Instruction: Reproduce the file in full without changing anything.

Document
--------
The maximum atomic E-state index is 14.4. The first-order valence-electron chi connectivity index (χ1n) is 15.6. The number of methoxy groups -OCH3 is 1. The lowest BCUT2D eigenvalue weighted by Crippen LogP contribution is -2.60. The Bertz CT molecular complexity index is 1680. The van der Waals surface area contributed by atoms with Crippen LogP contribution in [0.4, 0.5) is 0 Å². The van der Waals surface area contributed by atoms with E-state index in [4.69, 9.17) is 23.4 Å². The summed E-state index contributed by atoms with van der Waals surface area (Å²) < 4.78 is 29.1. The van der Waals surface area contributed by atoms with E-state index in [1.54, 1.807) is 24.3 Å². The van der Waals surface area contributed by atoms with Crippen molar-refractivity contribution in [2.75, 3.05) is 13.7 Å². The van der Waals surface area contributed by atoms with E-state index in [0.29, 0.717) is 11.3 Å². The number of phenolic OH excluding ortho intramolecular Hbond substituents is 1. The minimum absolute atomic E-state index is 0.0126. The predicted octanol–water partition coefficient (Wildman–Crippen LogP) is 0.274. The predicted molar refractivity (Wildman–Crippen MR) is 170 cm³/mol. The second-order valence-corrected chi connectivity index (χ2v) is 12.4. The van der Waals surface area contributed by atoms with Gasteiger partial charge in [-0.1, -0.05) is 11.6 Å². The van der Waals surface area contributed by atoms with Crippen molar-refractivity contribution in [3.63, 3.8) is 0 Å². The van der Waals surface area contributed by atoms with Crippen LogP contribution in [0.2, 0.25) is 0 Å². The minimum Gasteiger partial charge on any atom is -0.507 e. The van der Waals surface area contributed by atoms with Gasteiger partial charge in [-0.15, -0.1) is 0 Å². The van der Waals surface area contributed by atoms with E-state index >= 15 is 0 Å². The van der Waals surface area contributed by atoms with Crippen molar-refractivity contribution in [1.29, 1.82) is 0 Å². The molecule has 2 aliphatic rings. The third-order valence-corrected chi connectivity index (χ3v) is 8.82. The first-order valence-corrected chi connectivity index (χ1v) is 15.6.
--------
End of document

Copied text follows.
The maximum atomic E-state index is 14.4. The first-order valence-electron chi connectivity index (χ1n) is 15.6. The number of methoxy groups -OCH3 is 1. The lowest BCUT2D eigenvalue weighted by Crippen LogP contribution is -2.60. The Bertz CT molecular complexity index is 1680. The van der Waals surface area contributed by atoms with Crippen LogP contribution in [0.4, 0.5) is 0 Å². The van der Waals surface area contributed by atoms with E-state index in [4.69, 9.17) is 23.4 Å². The summed E-state index contributed by atoms with van der Waals surface area (Å²) < 4.78 is 29.1. The van der Waals surface area contributed by atoms with E-state index in [1.54, 1.807) is 24.3 Å². The van der Waals surface area contributed by atoms with Crippen molar-refractivity contribution in [2.75, 3.05) is 13.7 Å². The van der Waals surface area contributed by atoms with E-state index in [0.29, 0.717) is 11.3 Å². The number of phenolic OH excluding ortho intramolecular Hbond substituents is 1. The minimum absolute atomic E-state index is 0.0126. The predicted octanol–water partition coefficient (Wildman–Crippen LogP) is 0.274. The predicted molar refractivity (Wildman–Crippen MR) is 170 cm³/mol. The second-order valence-corrected chi connectivity index (χ2v) is 12.4. The van der Waals surface area contributed by atoms with Gasteiger partial charge in [-0.1, -0.05) is 11.6 Å². The van der Waals surface area contributed by atoms with Crippen molar-refractivity contribution in [3.63, 3.8) is 0 Å². The van der Waals surface area contributed by atoms with Crippen LogP contribution in [0.2, 0.25) is 0 Å². The minimum Gasteiger partial charge on any atom is -0.507 e. The van der Waals surface area contributed by atoms with Gasteiger partial charge in [-0.15, -0.1) is 0 Å². The van der Waals surface area contributed by atoms with E-state index >= 15 is 0 Å². The van der Waals surface area contributed by atoms with Crippen molar-refractivity contribution in [1.29, 1.82) is 0 Å². The molecule has 2 aliphatic rings. The third-order valence-corrected chi connectivity index (χ3v) is 8.82. The first-order valence-corrected chi connectivity index (χ1v) is 15.6.